Weston GO station pedestrian bridge set to open Friday after long delay
Delay caused by negotiations between Metrolinx and city, both sides say
Residents and business owners near the Weston GO station are welcoming the news that Metrolinx will finally open a nearby pedestrian bridge Friday that was supposed to be opened last fall, but they're also wondering what took the regional transit authority so long.
For the last few years, Tom Murison's walk to his local barber shop has taken three times longer than usual, due to construction.
"Three years ago, I guess they shut down the cross over while they were doing the [Union-Pearson Express] development and since then we've had to hike around," Murison said.
The bridge goes over the train tracks and reconnects the residential side of John Street to the more commercial side near Weston Road.
For many residents and shop owners in the area, the wait has been long and frustrating.
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Peter Kalamaris's family has owned a barber shop on John Street for nearly 60 years.
"We've been promised this bridge for so many years now," Kalamaris told CBC News. "We're not building the CN Tower again, it's a simple pedestrian bridge. What's the problem?"
String of delays
Erin Moroz, a communications and public affairs executive at Metrolinx, says part of the delay stemmed from an international design competition for the bridge.
"In that international design competition we also ran into things like back-ordered security fencing from Germany," Moroz said.
Then, there was another delay: figuring out which upkeep and liability responsibilities belong to the city and which belong to Metrolinx.
Typically, it's the city that is responsible for the general maintenance of the bridge, which includes things like snow removal. The city says it asked Metrolinx to open the bridge in September of 2015, even though the negotiations were ongoing. But Metrolinx said no, citing that it can't until liability, safety and maintenance issues are resolved.
"Metrolinx has constructed a bridge and we're negotiating the terms and conditions of the turnover of that bridge," said Deputy City Manager John Livey on Wednesday morning.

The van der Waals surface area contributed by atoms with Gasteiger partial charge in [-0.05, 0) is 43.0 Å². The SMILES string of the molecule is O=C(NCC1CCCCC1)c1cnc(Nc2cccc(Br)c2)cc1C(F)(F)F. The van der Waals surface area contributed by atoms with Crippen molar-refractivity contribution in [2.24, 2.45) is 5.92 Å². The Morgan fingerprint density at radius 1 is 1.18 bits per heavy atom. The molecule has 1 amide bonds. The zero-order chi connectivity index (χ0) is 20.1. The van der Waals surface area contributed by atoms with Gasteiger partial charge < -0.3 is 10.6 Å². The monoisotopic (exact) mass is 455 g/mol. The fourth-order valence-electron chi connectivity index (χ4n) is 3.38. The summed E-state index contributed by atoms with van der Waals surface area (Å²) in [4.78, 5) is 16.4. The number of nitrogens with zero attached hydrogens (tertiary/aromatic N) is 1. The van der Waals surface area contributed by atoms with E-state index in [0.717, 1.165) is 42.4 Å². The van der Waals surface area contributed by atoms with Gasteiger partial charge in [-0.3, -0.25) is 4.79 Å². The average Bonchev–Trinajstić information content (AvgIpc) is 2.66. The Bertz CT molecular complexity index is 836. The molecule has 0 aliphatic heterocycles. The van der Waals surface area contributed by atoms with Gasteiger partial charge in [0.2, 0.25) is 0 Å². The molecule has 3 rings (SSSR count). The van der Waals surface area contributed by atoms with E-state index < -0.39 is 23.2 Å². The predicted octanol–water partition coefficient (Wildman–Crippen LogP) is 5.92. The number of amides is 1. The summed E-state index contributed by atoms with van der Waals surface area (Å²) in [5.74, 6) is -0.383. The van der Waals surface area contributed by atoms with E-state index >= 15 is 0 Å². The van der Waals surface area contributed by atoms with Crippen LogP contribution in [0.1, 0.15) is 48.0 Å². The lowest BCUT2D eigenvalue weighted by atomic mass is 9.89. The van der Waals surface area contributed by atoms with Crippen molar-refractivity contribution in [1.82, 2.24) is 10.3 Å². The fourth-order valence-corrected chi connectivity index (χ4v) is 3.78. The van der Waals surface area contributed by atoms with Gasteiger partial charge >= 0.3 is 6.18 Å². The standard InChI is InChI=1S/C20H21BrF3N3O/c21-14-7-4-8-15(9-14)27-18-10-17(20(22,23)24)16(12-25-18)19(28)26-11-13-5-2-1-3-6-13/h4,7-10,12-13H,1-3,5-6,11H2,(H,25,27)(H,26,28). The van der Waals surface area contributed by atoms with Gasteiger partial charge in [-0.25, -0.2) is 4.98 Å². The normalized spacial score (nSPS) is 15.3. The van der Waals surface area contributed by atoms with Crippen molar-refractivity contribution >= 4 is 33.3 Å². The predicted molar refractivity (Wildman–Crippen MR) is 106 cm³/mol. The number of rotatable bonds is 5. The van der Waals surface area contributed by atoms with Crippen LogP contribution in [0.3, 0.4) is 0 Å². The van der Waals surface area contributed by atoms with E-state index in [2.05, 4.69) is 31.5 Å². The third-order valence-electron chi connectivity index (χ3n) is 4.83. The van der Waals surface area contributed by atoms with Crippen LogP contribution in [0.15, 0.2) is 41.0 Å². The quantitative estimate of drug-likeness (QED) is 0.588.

"When it's open to the community, we want the community to be assured that that will be maintained in a way that is responsible and usable for everyone," said Moroz.
Local MPP got involved
The city councillor for York South-Weston, Frances Nunziata, says she doesn't understand why Metrolinx wouldn't allow the bridge to be used while the paperwork was being figured out.
"I mean at the end of the day the bridge was built, there were permits given, so why wait?" Nunziata.said.
Residents in the area also got their local MPP, Laura Albanese, involved. On September 30, Albanese sent a letter to the president and CEO of Metrolinx, Bruce McCuaig.
"We have contacted your department several times to obtain a more definite response and a date to communicate to the community with no success," Albanese wrote. "I ask that Metrolinx please work towards expediting the opening of the John Street Pedestrian Bridge."
CBC News had been in contact with Metrolinx since Tuesday morning. On Wednesday afternoon, Metrolinx emailed saying that an interim agreement had been reached Tuesday night and that the bridge would be operational no later than Friday.
Still, many in the area, like Peter Kalamaris, don't understand why it was so difficult to figure out who is responsible for what parts of the bridge.
"You'd think that with a project of this size that someone would ... say, 'Hey, this is my baby,'" Kalamaris said.